Posted 09/17/2015 01:00PM

An Eagle Goes to Congress
Junia Baker



Congresswoman Tammy Duckworth speaking at The Democratic National Convention, September 6, 2012. Photo by Charlie Neibergall of the Associated Press.


Ms. Tammy Duckworth was elected to Congress in 2012, representing Illinois' 8th Congressional District. She promises, "Getting our economy back on track will be personal for me." If she pursues her goal with as much determination as she has faced and conquered the many challenges in her past, Ms. Duckworth will keep that promise.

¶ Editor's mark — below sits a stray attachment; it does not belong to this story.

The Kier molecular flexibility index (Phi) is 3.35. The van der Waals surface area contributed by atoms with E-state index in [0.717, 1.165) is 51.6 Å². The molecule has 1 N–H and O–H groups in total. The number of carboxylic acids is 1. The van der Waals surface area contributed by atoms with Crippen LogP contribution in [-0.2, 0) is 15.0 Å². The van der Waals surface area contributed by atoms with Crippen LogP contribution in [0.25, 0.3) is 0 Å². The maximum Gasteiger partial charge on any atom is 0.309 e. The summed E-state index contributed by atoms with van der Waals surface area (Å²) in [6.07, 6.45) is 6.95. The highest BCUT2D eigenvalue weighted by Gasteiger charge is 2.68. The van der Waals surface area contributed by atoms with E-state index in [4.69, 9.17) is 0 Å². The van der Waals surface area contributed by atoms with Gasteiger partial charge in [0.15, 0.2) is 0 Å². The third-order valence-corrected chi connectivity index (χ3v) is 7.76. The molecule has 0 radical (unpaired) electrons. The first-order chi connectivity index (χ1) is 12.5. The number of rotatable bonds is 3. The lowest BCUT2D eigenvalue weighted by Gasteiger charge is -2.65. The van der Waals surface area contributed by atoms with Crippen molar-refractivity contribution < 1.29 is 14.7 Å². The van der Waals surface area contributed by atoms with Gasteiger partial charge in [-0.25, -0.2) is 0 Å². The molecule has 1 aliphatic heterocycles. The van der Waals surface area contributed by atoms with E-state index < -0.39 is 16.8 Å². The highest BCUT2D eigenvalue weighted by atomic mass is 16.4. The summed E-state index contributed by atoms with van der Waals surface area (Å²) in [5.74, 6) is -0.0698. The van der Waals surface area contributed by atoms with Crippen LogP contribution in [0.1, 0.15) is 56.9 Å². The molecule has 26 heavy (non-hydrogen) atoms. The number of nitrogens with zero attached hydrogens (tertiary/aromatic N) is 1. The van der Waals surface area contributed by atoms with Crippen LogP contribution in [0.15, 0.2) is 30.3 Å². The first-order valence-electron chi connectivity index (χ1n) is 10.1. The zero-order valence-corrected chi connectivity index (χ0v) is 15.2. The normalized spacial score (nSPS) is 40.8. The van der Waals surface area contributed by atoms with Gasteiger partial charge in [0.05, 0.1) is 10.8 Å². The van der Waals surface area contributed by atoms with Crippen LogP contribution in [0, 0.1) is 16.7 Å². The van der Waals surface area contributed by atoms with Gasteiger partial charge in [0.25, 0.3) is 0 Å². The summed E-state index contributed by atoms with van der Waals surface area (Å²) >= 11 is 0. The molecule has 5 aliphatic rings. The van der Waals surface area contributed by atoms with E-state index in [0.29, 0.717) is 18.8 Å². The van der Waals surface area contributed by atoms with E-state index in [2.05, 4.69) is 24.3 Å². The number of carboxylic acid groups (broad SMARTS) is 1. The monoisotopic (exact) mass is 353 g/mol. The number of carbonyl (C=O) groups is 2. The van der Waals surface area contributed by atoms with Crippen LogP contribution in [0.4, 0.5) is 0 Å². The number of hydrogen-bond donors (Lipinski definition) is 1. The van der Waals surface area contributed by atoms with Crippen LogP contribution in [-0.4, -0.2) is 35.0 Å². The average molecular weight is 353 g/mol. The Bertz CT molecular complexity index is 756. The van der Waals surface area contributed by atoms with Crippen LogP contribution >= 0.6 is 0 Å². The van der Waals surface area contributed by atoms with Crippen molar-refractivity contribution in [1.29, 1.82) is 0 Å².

Ms. Duckworth's story is incredible. She was born in Thailand and grew up in Southeast Asia with her brother Tom, her American father, and her Thai mother. Their expatriate life ended in 1985, when her father lost his job and they returned to the United States. There, she said, "We were able to rebuild our lives and achieve the American dream." Her mother took on sewing, Ms. Duckworth worked after school, and gradually, the family recovered. Ms. Duckworth's experiences influenced her beliefs throughout the years and were reflected in her campaign promise: "I will work to guarantee that every family has the opportunity to work for and achieve the American dream, just like my family did."